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Sicily Restaurants

15 Via Fratelli Bandiera
Taormina , Sicily
Tel: 39 094 224 408

No, you didn't have too much vino; those really are ancient Roman artifacts at your feet. One area of this popular local trattoria has a glass floor showcasing pottery shards unearthed during building construction. But they're just a diversion from the main event: chef Pippo Vinciguerra's hearty fare. Grab a romantic table in the outdoor courtyard, framed by leafy fruit trees and wall frescoes, and order the meatballs grilled in lemon leaves, a house specialty.

Closed Wednesdays.

Antica Dolceria Bonajuto
159 Corso Umberto I
Ragusa , Sicily
Tel: 39 0932 941 225

This amazing sweet shop and museum, tucked into a 19th-century building, is where serious chocolate-lovers get their fix. Since 1880, the Bonajuto family has been crafting chocolate confections from secret recipes that the Spaniards brought to Ragusa centuries ago. Don't leave without a bar of their special Aztec cinnamon chocolate, some almond nougat, or a half-moon empanadilla of meat and chocolate.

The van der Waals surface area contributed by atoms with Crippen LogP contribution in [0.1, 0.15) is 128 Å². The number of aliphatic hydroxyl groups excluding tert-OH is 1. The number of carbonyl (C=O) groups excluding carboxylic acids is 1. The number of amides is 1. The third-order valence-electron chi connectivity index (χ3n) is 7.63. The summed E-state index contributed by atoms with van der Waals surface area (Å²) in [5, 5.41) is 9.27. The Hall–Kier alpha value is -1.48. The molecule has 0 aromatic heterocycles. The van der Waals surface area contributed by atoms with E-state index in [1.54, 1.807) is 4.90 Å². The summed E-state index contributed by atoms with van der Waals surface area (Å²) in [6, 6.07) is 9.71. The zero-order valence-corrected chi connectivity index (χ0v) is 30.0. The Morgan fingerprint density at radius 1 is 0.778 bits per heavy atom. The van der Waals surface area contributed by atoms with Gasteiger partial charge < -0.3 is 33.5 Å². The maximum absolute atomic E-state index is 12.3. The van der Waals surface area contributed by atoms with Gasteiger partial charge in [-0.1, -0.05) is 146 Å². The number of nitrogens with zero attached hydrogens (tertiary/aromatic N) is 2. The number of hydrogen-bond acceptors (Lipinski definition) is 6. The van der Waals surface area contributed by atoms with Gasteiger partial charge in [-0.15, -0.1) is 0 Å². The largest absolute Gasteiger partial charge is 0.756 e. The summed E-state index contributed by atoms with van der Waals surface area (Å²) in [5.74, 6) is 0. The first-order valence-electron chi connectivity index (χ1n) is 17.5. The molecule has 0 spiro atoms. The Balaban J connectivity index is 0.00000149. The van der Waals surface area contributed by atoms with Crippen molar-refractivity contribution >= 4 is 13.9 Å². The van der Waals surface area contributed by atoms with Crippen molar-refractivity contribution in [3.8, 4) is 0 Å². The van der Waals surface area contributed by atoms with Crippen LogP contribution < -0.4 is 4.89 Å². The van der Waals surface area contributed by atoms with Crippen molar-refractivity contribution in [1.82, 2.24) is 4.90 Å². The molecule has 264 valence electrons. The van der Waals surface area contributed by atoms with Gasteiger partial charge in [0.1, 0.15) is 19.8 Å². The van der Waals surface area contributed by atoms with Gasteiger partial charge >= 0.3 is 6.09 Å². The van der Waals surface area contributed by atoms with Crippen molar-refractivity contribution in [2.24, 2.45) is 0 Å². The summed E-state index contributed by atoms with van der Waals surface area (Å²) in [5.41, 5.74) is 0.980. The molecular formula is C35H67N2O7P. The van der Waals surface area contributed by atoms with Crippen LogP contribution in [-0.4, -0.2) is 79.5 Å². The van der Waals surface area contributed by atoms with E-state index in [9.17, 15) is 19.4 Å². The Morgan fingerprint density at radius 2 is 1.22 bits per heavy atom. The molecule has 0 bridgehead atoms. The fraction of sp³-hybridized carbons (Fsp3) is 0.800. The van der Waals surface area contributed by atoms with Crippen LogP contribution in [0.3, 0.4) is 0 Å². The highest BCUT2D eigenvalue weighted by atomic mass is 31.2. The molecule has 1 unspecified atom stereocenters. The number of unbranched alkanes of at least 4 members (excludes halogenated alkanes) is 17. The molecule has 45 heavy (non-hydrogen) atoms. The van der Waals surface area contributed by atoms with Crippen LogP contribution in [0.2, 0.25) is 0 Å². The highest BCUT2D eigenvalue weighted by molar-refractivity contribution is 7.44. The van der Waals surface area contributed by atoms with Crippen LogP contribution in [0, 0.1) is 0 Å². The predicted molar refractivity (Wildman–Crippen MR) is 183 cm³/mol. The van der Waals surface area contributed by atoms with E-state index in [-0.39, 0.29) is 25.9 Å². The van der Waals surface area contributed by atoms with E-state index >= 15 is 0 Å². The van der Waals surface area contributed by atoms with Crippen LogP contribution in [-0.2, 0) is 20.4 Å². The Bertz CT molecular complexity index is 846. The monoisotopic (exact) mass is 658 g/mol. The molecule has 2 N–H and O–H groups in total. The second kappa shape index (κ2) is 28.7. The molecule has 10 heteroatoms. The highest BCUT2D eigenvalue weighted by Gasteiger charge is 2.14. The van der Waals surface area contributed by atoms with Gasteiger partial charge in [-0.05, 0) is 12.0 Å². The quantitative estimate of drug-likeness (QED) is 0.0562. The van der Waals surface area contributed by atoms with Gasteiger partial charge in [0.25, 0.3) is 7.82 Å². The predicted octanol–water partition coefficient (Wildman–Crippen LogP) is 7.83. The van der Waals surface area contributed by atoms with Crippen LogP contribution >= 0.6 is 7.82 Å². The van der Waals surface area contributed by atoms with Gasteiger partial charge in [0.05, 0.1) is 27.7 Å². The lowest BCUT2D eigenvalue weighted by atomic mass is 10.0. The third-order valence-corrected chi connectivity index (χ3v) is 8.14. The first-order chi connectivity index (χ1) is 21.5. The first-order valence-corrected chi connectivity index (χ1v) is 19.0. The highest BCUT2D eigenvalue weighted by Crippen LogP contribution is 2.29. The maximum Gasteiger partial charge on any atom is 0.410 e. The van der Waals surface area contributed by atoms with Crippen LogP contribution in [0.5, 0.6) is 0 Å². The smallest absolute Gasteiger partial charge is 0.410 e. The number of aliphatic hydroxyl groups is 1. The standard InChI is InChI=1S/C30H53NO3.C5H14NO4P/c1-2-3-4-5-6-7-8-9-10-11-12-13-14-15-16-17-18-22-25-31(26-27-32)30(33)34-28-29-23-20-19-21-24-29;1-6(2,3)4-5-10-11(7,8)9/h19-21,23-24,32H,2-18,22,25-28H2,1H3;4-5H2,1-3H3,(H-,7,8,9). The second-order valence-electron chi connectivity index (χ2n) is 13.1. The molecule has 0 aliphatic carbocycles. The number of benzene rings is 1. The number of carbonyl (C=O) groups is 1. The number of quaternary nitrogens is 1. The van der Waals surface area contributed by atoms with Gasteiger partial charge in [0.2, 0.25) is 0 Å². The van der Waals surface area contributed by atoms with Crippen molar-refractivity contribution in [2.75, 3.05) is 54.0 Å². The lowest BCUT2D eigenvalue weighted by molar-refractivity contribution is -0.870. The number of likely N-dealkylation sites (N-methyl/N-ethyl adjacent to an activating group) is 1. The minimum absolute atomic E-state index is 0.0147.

Closed Mondays.

Antica Focacceria San Francesco
58 Via Alessandro Paternostro
Palermo , Sicily
Tel: 39 091 320 264

Open since 1834, this absurdly picturesque place—with its Juliet balconies, blooming window boxes, and frescoed, stained-glass facade—has wisely hitched its wagon to the Slow Food movement. (Founded in Italy, this school of thought advocates sustainable farming; local, seasonal ingredients; and minimally processed food.) Consequently, both the indoor dining room serving ready-made pastas and contorni (vegetable side dishes), and the covered terrace serving wood-fired pizzas, are excellent bets. The eatery's most famous dish is milza—focaccia stuffed with fresh ricotta, grated parmesan, and sautéed veal spleen—and, yes, it is delicious. If you're too full for dessert, get something to go from the bakery counter; the selection of cakes and artisanal breads is divine.